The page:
Speakers plead for protection during forced pooling debate
When a study group of the Mining and Energy Commission approved a policy recommendation Wednesday to continue allowing forced pooling in North Carolina, it did so unanimously.
But that action didn’t necessarily reflect the overall popularity of their recommendation — both the general idea and some of the specific details — that will now be sent to the General Assembly for review and further action.
Compulsory pooling is used in mining and drilling to compel mineral rights owners who don’t want to sign a lease to let energy companies go ahead anyway, as long as the company presents a reasonable offer first. It began as a way to protect people from having energy companies steal their minerals without telling them or compensating them, but it has drawn criticism from many who oppose hydraulic fracturing — more commonly known as fracking — due to potential environmental and public health issues.
“I’ve been coming to a lot of these meetings — I might’ve missed one — and I still haven’t heard anything that makes me think forced pooling is a good idea,” Chatham County resident Martha Girolamy said during Wednesday’s meeting at the Department of Environment and Natural Resources in Raleigh. “... Nothing in this makes me think the state is protecting the individual. The individual has their home and their land, and that is it.”
Girolamy also took offense at language throughout the report that refers to property owners who don’t want to sign leases with energy companies as “holdouts,” saying that especially in the rural areas of Chatham and Lee counties where fracking will likely occur, people love their land and shouldn’t be defined by their desire to allow it to be drilled.
Lee County Commissioner Jim Womack, who leads the Mining and Energy Commission and served on the compulsory pooling study group, told Girolamy he had never thought about holdout being an offensive term before, but that she had a good point. He promised that no one would be referred to as holdouts in future reports.
In response to another point she raised, Womack said the General Assembly will hopefully look into what can be done to help landowners who signed predatory leases. Earlier in the public comments portion of the meeting, a Lee County horse farm owner raised a similar concern.
“My neighbor was preyed upon a few years ago, and she signed a terrible lease,” Keely Wood said. “I will be force-pooled. ... And it’s very sad that I will leave North Carolina because of this. I saw the same thing happen to my uncles in Pennsylvania who are dairy farmers.”
Therese Vick of the anti-fracking group Blue Ridge Environmental Defense League cried during Wood’s remarks, later saying, “That’s the reason I do this work.”
Vick said the study group deserves credit for months of research, discussion and hard work in putting together the 48-page report. But she said the argument cited many times throughout the recommendation — that forced pooling will prevent waste and improve efficiency — should have been accompanied by more specific protections for individuals.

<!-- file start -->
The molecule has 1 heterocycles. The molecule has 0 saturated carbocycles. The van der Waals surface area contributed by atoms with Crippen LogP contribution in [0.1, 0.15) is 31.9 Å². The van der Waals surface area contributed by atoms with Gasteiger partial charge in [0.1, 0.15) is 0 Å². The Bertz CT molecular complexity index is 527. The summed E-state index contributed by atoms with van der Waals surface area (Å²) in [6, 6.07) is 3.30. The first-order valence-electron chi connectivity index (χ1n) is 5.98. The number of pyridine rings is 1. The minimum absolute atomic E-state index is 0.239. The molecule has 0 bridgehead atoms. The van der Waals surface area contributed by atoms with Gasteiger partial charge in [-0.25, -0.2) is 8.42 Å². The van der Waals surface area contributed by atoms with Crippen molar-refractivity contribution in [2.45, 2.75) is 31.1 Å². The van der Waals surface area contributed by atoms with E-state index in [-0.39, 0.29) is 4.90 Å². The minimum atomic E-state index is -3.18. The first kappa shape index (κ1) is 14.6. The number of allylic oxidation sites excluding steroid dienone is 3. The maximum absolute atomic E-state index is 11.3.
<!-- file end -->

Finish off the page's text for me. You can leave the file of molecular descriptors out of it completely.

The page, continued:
“Most of you have spoken of fairness, and I do believe you want to be fair,” Vick said. “But the unprecedented power of this industry precludes fairness. ... Personal freedoms are seldom on the radar when gas companies come to town.”
Debbie Hall said she came representing many of her neighbors in the Cumnock area, many of whom are worried about split estates in which one party owns the land but someone else owns the minerals beneath it. It’s common in Cumnock because of the area’s coal mining history. Even the cemetery where her parents are buried is a split estate, Hall said, which worried her because whoever owns those mineral rights could allow drilling.
“I am emotional about it,” she said. “But I think that paying taxes in Lee County allows me to be emotional about where I live.”
The study group did recommend that surface owners in a split estate ought to have input regarding what drilling companies can do to and on their land once the mineral owners sign a lease or are forced into a pool, but Hall said that wasn’t good enough.
“As good as the intention may be, it doesn’t make me feel protected when you say: ‘You’re not going to have the right to say no. You’re going to have the right to say something, but you’re not going to have the right to say no,’” Hall said.
Ray Covington, a Lee County landowner who led the study group, told Hall that anyone with questions about their land should consult maps put together by Lee County Strategic Services Director Don Kovasckitz, whose hiring Covington said was Lee County’s best-ever use of tax dollars.
Those maps are available at www.leecountync.gov/Departments/GISStrategicServices.aspx.
Closing out the public comments, Lee County resident Laura Young asked if the state will have any sort of legal aid fund for people who are forced into a pool and then have to hire a lawyer to deal with the contracts and other issues they didn’t want to deal with in the first place. Ted Feitshans, a legal and economic expert who served on the study group, said nothing like that has been created yet — but that there will be serious problems if it isn’t established.